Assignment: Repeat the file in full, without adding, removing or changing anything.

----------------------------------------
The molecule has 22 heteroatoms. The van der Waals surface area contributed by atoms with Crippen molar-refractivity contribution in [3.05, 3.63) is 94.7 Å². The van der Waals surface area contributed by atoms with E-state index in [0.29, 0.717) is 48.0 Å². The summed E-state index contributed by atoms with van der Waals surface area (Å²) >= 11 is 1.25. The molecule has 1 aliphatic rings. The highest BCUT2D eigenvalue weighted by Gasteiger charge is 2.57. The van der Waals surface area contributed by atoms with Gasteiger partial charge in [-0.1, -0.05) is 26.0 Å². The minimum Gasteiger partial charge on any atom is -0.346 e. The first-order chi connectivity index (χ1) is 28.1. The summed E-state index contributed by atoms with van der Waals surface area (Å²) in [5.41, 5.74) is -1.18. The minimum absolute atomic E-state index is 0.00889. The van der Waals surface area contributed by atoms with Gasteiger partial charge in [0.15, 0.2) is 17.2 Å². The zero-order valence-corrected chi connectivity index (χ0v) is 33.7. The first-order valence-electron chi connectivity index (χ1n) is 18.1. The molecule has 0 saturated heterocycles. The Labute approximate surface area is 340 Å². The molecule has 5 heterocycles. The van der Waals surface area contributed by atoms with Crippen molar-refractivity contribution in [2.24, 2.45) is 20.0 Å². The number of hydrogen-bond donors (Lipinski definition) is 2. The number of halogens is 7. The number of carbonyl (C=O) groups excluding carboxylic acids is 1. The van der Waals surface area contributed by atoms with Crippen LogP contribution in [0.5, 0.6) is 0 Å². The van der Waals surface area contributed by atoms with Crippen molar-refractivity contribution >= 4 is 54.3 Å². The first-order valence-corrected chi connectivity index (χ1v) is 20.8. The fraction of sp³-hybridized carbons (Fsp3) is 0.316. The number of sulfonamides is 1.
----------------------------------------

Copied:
The molecule has 22 heteroatoms. The van der Waals surface area contributed by atoms with Crippen molar-refractivity contribution in [3.05, 3.63) is 94.7 Å². The van der Waals surface area contributed by atoms with E-state index in [0.29, 0.717) is 48.0 Å². The summed E-state index contributed by atoms with van der Waals surface area (Å²) >= 11 is 1.25. The molecule has 1 aliphatic rings. The highest BCUT2D eigenvalue weighted by Gasteiger charge is 2.57. The van der Waals surface area contributed by atoms with Gasteiger partial charge in [-0.1, -0.05) is 26.0 Å². The minimum Gasteiger partial charge on any atom is -0.346 e. The first-order chi connectivity index (χ1) is 28.1. The summed E-state index contributed by atoms with van der Waals surface area (Å²) in [5.41, 5.74) is -1.18. The minimum absolute atomic E-state index is 0.00889. The van der Waals surface area contributed by atoms with Gasteiger partial charge in [0.15, 0.2) is 17.2 Å². The zero-order valence-corrected chi connectivity index (χ0v) is 33.7. The first-order valence-electron chi connectivity index (χ1n) is 18.1. The molecule has 0 saturated heterocycles. The Labute approximate surface area is 340 Å². The molecule has 5 heterocycles. The van der Waals surface area contributed by atoms with Crippen molar-refractivity contribution in [2.24, 2.45) is 20.0 Å². The number of hydrogen-bond donors (Lipinski definition) is 2. The number of halogens is 7. The number of carbonyl (C=O) groups excluding carboxylic acids is 1. The van der Waals surface area contributed by atoms with Crippen LogP contribution in [0.5, 0.6) is 0 Å². The van der Waals surface area contributed by atoms with Crippen molar-refractivity contribution >= 4 is 54.3 Å². The first-order valence-corrected chi connectivity index (χ1v) is 20.8. The fraction of sp³-hybridized carbons (Fsp3) is 0.316. The number of sulfonamides is 1.